It’s been a while since I’ve posted a hot take. And, to be fair, this is probably a lukewarm take, at best. I’m taking a slightly aged tweet, and I’m going to react to it in a slightly oblique way.
Here’s the tweet.
Unpopular career advice: speaking at conferences is a massive waste of time
Seems cool when you’re young
But creating a new deck takes time
Talks have low recall & rarely lead to followers, subscribers, etc.
Better to focus on compounding activities: write, build something
— Brianne Kimmel (@briannekimmel) March 26, 2019
I do have opinions on this tweet, and I’ll get to those momentarily. But, as I go through this post, I’m actually going to relate it more to a different facet of the programming world. Specifically, I think this has an tangential-but-important tie-in with how we tend to fetishize skill in the tech world, in spite of it being not that important in the scheme of things.
But let’s put a pin in that.
Conference Speaking is an Content Marketing Activity
If you’ve followed this blog for a while, you might have seen me write about this exact topic. I titled the post, “Conference Speaking Isn’t Good for Your Career Until You Make it Good,” and that title serves nicely as a spoiler for the content.
My premise is somewhat softer than Brianne’s, in that I neither discount speaking outright, nor do I make an ad hominem implication that youth and naivete govern speakers’ decision-making. My take is less that conference speaking is pointless and more that people tend to do it quite inefficiently.
In a professional context, conference speaking is a marketing activity and, more specifically, a content marketing activity. You deliver value for free (in most cases) with the idea that investing your time and effort this way will pay off later. Other activities, including ones that Brianne mention also fall into this bucket.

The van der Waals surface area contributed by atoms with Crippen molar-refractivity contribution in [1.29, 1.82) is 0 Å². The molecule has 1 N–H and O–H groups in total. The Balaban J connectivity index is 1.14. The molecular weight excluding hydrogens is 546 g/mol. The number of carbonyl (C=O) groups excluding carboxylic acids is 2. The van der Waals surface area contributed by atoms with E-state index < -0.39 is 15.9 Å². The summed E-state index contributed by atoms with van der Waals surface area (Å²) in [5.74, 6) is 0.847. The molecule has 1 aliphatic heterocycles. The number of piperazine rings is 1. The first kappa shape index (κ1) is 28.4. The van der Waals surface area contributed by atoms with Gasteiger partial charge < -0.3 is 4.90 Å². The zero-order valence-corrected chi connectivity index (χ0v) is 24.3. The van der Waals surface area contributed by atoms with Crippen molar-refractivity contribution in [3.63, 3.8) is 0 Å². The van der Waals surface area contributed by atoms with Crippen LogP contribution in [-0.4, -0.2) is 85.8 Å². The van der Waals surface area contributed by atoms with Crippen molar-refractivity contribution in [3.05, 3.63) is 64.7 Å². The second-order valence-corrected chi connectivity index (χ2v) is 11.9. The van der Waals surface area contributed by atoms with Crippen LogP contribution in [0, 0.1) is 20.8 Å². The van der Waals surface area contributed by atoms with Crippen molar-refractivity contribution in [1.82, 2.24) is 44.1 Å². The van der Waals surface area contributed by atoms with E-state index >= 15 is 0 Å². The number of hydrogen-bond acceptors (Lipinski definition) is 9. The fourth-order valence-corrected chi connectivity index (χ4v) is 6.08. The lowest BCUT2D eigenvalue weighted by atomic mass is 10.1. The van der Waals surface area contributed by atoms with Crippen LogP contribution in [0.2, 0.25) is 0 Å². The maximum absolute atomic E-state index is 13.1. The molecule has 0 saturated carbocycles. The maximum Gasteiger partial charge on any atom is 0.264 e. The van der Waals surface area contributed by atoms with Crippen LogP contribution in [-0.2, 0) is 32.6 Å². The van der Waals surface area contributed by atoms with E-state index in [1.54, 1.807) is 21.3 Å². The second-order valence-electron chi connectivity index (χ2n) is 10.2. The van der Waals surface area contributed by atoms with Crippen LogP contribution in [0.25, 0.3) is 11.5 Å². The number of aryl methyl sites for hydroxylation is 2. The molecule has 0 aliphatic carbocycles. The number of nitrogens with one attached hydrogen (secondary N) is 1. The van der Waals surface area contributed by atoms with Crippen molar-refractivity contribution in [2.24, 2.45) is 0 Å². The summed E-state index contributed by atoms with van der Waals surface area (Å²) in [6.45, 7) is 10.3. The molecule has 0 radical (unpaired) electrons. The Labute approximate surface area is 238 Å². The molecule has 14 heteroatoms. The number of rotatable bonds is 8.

- Writing blog posts
- Building FOSS utilities
- Starting a Youtube channel
- Building a social media following
And Conference Speaking is Uniquely Prone to Content Marketing Inefficiency
Now, as someone who spent years creating content inefficiently, I have plenty of perspective here. I wrote a blog like a journal, instead of an asset, and it led to all kinds of opportunities and new careers. So, I did it, and it worked, albeit less efficiently than it could have.
So against this backdrop, I’ll offer my own spin on Brianne’s comments, which I think make sense. When you miss the point with blog posts, software, social media, videos, etc, you can always rework that content into more efficient forms. You can’t do that with speaking, which is ephemeral.
In other words, while all forms of content marketing activities are prone to these inefficiencies, conference speaking makes it uniquely hard to course correct later.